Protecting vulnerable road users

19 November 2018
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As personal injury specialists with expertise in road traffic accidents, we’re supporting Road Safety Week 2018 which raises awareness of safety on UK roads. We encourage road safety consideration, which starts with understanding who vulnerable road users are.

Road users can be described as vulnerable for a number of reasons, from lessened protection in traffic to capability restrictions. The majority of vulnerable road users have a higher casualty rate and should therefore be given extra attention.


Pedestrians: Children and the elderly

Pedestrians are considered some of the most vulnerable road users, with a significant lack of protective shell and a major difference in speed compared to motorised traffic. More specifically, the older and younger generations are most at risk due to inexperience in children and declining capability of the elderly, along with physical vulnerability.

What to be aware of

Children are easily distracted and may dash into the road, misjudging the speed and intentions of drivers. At the same time, older generations can have difficulties hearing or seeing approaching traffic and their reduced mobility may slow them down when crossing roads.

How you can help

  • Give pedestrians time and space - your speed can make a major difference
  • Be ready for the unexpected and slow down through towns and villages
  • Stop at zebra crossings if pedestrians are waiting or approaching
  • Avoid waving pedestrians across the road - there may be traffic which will overtake you
  • Remember how you wish to be treated as a pedestrian


Two wheels: Cyclists and motorcyclists

Like pedestrians, road users on two wheels are significantly less protected to external forces than car drivers and passengers. And whilst they use the roads in a similar way, they are much less visible road users. They are most vulnerable at junctions and roundabouts due to cars’ blind spots. Cyclists and motorcyclists are easily affected by side winds, on bridges, in exposed areas and particularly when being overtaken.

What to be aware of

Cyclists may ride some distance from the kerb to avoid drains and potholes, and cannot move off as quickly in stationary traffic. Meanwhile, motorcyclists are sometimes travelling at faster speeds than anticipated. In a crash between a car and a cyclist, the survival rate of a cyclist increases dramatically when the car’s collision speed decreases. Accidents involving a motorcycle account for 19% of total road accident casualties.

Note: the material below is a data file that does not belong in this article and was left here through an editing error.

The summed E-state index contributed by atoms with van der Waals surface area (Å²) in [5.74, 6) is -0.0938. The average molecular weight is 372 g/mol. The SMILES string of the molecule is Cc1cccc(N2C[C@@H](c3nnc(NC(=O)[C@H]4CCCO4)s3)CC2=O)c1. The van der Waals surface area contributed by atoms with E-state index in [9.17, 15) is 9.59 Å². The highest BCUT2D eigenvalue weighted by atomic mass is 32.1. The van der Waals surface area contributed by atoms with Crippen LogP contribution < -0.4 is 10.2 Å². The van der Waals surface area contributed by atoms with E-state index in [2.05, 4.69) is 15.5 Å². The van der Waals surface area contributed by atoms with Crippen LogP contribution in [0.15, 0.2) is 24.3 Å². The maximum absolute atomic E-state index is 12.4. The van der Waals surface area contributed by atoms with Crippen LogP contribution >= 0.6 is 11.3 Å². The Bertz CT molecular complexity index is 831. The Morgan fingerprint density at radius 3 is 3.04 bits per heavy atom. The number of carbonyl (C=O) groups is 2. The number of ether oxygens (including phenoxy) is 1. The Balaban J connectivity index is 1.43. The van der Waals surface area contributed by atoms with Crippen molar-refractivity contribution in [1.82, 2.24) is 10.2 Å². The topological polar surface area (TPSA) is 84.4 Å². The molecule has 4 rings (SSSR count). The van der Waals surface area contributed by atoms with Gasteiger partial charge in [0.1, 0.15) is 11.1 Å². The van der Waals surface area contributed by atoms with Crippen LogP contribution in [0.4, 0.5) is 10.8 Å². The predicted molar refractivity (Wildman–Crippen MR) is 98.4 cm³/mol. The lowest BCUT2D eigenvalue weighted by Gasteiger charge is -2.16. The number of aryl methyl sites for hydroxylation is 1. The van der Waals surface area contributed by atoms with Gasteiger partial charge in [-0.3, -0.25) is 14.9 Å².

How you can help

  • Expect to see cyclists and motorcyclists on the road, particularly in dry weather
  • Check your mirrors and blind spots - be extra mindful when turning left at roundabouts
  • Give plenty of room when overtaking
  • Avoid overtaking cyclists if you are turning left straight after
  • Respect cycle lanes and advance stop lines


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Horse riders

Whilst horse riders prefer to avoid using roads, they are still entitled to and may need to in order to reach bridleways and riding schools. Horses have an equal right to be on the road as other road users and if it may seem that they are taking up most of the road, it is for all road users’ safety.

What to be aware of

Horse riders are known to ride in double file to protect beginner or young riders, as well as nervous horses. Despite being strong animals which can weigh more than half a tonne, horses may be easily spooked by the sights and sounds of busy traffic.

How you can help

  • Anticipate horse riders when approaching bends and on narrow rural roads
  • Drive slowly past horses, giving them plenty of space
  • Be patient and prepared to stop
  • Keep engine noise as low as possible and do not sound the horn unless necessary
  • Be aware that horse riders may not move to the centre of the road before turning right


Other road users with increased vulnerability include learner drivers and elderly drivers. Approach with more caution, be patient and concentrate on your own driving. Drivers should take care to prevent collisions with all vulnerable road users, because a less-protected road user will always come off worse.


Statistics provided by RoSPA, GovUK and the British Horse Society. Banner by Ellie at Thanet Primary School.


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